This book has no named editor and five people have contributed chapters, so there is no single author. It is published by Catholic Care and has no ISBN number. It is not for sale, but donations are welcomed. This book is, therefore, not the sort you will find on the shelves of Waterstones or in a university bookshop, but I hope that its lack of a named editor or single author will not mean it is ignored.
The book tells a story stretching over several generations of the ways in which the Roman Catholic Church has tried to provide for children and young people in need in West Yorkshire. It takes the story chronologically, with the first two chapters being contributed by Robert Finnigan, the Diocesan Archivist, and respectively covering the two half-centuries from 1850 to 1900 and from 1900 to 1950. Monsignor John Murphy covers 1950 to 1980 and Canon Peter Maguire the 1980s. Stuart Hanlon’s chapter is entitled the 1990s but actually goes up to 2012, and Carol Hill writes from 2012 when she was appointed as Chief Executive.
The story is one of considerable human endeavour, of growing concern for children’s needs, of fund-raising and the acquisition of properties, of changes in social patterns and consequently the need to change services, and of openings and closures as services evolved. It is a short book, only 72 pages, but it encompasses the whole changing picture of those years. It is essentially about people – the many children who received the services, the people who worked with them and the managers, the support staff such as administrators and the bishops who gave encouragement and leadership.
The concern which led to the development of Roman Catholic services for children and young people was that it was feared that they would be lost to the faith if they were brought up in workhouses or institutions run by other denominations or independent charities. Catholic communities in the latter half of the nineteenth century were often made up of poor Irish immigrants who had come to the West Riding and other parts of Great Britain looking for work and escaping the Potato Famine, and the homes for children were funded through weekly collections of pennies from families who had little to spare. Indeed the same pattern can be seen throughout the UK, as evidenced in Jim Hyland’s book on the Westminster Diocese, Changing Times, Changing Needs.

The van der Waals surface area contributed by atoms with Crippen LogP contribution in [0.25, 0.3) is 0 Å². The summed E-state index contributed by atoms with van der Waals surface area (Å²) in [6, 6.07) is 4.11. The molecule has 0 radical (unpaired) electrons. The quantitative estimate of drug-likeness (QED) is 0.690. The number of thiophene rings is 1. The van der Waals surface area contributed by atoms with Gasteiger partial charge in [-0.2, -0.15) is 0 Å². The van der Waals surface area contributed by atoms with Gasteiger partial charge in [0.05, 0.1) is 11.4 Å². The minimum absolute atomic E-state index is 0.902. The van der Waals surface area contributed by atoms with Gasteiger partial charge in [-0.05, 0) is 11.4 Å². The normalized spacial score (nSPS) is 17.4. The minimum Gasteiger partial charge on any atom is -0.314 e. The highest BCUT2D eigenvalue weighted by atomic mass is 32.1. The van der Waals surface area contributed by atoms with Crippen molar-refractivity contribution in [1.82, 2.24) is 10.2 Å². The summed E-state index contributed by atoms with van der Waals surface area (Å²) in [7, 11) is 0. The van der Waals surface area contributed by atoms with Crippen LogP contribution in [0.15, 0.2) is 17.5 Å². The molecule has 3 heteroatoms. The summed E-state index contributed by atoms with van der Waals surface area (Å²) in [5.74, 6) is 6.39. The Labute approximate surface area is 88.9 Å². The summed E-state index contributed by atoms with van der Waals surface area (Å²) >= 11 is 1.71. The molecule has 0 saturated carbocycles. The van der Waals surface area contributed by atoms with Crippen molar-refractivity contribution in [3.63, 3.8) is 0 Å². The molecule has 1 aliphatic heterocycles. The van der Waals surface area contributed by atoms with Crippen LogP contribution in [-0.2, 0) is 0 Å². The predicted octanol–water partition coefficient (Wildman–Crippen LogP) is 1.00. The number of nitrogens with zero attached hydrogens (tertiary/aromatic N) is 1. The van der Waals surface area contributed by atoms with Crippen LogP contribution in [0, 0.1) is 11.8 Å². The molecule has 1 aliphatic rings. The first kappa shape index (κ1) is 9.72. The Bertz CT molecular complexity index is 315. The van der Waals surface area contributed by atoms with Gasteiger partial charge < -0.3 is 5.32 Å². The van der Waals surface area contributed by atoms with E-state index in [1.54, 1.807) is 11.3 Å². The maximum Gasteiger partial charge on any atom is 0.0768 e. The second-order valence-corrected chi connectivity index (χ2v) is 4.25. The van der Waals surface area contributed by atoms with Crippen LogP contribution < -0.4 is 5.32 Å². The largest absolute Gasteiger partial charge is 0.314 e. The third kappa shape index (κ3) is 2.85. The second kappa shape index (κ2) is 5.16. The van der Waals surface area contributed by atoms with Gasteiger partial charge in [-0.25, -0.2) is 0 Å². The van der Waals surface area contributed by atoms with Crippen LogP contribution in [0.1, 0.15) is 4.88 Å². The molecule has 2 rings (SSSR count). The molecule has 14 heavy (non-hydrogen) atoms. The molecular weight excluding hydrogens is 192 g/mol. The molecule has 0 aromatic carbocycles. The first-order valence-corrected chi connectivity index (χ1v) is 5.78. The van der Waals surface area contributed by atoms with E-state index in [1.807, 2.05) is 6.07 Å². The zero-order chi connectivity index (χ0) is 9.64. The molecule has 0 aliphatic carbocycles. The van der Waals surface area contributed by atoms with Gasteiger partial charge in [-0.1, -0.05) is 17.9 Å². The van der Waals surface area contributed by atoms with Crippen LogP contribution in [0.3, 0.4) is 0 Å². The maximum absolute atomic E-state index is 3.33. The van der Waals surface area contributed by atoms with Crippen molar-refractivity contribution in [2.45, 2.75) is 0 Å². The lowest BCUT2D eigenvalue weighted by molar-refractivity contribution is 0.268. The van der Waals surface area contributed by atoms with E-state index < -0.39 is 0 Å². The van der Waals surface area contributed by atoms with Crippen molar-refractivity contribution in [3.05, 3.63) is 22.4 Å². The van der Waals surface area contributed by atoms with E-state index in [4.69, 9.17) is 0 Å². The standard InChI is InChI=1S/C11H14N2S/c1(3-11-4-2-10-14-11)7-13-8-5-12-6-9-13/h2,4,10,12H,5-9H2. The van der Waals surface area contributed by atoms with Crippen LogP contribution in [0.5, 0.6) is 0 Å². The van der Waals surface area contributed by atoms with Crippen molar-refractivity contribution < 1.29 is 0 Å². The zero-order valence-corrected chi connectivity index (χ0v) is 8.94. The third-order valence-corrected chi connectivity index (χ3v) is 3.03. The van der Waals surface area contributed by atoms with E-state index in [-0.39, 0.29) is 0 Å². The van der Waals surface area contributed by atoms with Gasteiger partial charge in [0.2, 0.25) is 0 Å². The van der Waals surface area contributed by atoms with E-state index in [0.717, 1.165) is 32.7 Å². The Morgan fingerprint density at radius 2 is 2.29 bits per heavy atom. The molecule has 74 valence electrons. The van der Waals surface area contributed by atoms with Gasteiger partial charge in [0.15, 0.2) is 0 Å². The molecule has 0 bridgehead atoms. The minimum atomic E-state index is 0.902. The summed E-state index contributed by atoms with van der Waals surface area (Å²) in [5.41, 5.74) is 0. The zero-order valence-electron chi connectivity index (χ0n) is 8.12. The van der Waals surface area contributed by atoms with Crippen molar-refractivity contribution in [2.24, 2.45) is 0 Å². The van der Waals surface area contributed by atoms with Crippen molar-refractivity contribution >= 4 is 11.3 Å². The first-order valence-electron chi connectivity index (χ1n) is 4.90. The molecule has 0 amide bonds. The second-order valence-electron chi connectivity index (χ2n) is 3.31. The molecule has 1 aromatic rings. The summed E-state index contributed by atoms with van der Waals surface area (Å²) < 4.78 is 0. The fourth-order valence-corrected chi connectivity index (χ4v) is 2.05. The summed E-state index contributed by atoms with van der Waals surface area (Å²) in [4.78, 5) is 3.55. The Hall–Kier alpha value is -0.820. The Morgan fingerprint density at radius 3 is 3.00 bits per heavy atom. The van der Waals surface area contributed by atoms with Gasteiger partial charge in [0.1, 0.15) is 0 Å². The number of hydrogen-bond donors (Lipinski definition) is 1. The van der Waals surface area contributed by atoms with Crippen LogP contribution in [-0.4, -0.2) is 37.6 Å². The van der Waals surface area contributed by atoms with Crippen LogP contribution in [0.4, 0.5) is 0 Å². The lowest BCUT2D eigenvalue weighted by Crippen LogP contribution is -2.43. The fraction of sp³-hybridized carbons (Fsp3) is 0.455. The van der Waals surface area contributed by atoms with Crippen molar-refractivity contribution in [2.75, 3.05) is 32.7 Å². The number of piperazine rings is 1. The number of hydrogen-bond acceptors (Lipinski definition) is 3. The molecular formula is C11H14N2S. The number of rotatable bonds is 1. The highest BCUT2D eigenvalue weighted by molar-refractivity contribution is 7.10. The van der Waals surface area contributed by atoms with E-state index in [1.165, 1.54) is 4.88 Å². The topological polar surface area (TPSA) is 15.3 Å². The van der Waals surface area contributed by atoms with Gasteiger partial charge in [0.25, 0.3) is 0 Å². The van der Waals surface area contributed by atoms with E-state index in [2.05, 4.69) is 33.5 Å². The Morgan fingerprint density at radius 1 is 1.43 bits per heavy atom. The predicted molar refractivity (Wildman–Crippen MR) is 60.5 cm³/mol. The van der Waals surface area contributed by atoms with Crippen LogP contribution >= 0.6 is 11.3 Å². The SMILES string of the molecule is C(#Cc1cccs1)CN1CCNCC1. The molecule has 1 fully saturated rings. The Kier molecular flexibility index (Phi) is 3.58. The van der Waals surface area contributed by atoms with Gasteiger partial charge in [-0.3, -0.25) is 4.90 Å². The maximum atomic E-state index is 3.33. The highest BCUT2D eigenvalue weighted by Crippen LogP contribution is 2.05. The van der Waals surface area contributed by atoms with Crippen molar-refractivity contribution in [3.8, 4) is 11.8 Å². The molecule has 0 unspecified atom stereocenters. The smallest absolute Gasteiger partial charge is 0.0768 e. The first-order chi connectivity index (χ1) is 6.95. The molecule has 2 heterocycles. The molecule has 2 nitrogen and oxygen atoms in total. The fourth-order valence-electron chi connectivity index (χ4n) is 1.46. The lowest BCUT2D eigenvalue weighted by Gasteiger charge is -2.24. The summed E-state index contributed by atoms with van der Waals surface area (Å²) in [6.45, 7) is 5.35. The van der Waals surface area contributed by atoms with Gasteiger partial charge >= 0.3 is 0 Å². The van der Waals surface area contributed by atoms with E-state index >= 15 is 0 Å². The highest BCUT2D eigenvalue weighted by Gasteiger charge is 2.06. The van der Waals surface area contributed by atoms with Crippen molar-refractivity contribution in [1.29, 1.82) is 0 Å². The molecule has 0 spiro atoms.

For many years large homes served the needs of destitute Roman Catholic children, but over time this model became dated, as children’s homes in the mid-twentieth century were modelled increasingly on families. The changes meant that in the 1960s the big old institutions were abandoned and small group homes were set up to cater for children in family-sized groups. More recently most of these smaller homes have been closed or adapted for other purposes.
But the changes were not only in the sizes of the homes. In the early years, the services were managed by clergy and largely staffed by nuns. In recent years, as exemplified by Stuart Hanlon’s appointment, lay people have taken over the running of the services and the provision of care, with Carol Hill as the first woman in charge of Catholic Care.
This book therefore provides a valuable cameo. It underlines our indebtedness to those who have gone before. In devising new approaches, too often we argue for new ideas by dismissing those of our predecessors, when it is on their shoulders that we stand. The questions posed by this history are where we should go next and, more ominously, what will they think of our contribution when they come to write about it in 2063?